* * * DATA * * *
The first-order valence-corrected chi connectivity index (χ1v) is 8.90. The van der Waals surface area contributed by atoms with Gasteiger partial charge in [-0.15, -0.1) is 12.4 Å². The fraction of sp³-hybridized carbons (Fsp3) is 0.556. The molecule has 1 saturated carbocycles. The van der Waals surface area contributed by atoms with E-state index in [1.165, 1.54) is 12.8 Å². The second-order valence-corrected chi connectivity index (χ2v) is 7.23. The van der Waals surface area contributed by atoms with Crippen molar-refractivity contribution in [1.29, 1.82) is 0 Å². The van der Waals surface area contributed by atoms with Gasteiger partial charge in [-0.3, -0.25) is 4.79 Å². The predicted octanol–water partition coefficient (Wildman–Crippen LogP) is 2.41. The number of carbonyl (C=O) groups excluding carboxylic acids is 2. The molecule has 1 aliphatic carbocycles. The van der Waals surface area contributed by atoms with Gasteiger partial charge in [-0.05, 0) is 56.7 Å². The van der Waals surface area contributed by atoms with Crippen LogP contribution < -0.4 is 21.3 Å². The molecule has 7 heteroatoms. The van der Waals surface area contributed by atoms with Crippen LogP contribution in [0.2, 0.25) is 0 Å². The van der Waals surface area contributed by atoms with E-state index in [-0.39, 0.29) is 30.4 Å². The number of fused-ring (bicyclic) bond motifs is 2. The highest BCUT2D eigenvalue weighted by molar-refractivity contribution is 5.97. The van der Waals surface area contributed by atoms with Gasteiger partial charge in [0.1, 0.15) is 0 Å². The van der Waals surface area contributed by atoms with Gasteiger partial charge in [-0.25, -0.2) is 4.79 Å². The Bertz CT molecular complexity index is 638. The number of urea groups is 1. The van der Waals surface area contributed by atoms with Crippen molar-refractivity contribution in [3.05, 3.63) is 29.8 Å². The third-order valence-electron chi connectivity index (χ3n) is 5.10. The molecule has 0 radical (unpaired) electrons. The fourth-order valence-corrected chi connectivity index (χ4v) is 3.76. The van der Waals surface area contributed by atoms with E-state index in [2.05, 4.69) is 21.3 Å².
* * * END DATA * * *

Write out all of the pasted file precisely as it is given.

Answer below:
The first-order valence-corrected chi connectivity index (χ1v) is 8.90. The van der Waals surface area contributed by atoms with Gasteiger partial charge in [-0.15, -0.1) is 12.4 Å². The fraction of sp³-hybridized carbons (Fsp3) is 0.556. The molecule has 1 saturated carbocycles. The van der Waals surface area contributed by atoms with E-state index in [1.165, 1.54) is 12.8 Å². The second-order valence-corrected chi connectivity index (χ2v) is 7.23. The van der Waals surface area contributed by atoms with Crippen molar-refractivity contribution in [1.29, 1.82) is 0 Å². The van der Waals surface area contributed by atoms with Gasteiger partial charge in [-0.3, -0.25) is 4.79 Å². The predicted octanol–water partition coefficient (Wildman–Crippen LogP) is 2.41. The number of carbonyl (C=O) groups excluding carboxylic acids is 2. The molecule has 1 aliphatic carbocycles. The van der Waals surface area contributed by atoms with Gasteiger partial charge in [-0.05, 0) is 56.7 Å². The van der Waals surface area contributed by atoms with Crippen LogP contribution < -0.4 is 21.3 Å². The molecule has 7 heteroatoms. The van der Waals surface area contributed by atoms with Crippen LogP contribution in [0.2, 0.25) is 0 Å². The van der Waals surface area contributed by atoms with E-state index in [-0.39, 0.29) is 30.4 Å². The number of fused-ring (bicyclic) bond motifs is 2. The highest BCUT2D eigenvalue weighted by molar-refractivity contribution is 5.97. The van der Waals surface area contributed by atoms with Gasteiger partial charge in [0.1, 0.15) is 0 Å². The van der Waals surface area contributed by atoms with Gasteiger partial charge in [-0.25, -0.2) is 4.79 Å². The Bertz CT molecular complexity index is 638. The number of urea groups is 1. The van der Waals surface area contributed by atoms with Crippen molar-refractivity contribution in [3.05, 3.63) is 29.8 Å². The third-order valence-electron chi connectivity index (χ3n) is 5.10. The molecule has 0 radical (unpaired) electrons. The fourth-order valence-corrected chi connectivity index (χ4v) is 3.76. The van der Waals surface area contributed by atoms with E-state index in [2.05, 4.69) is 21.3 Å².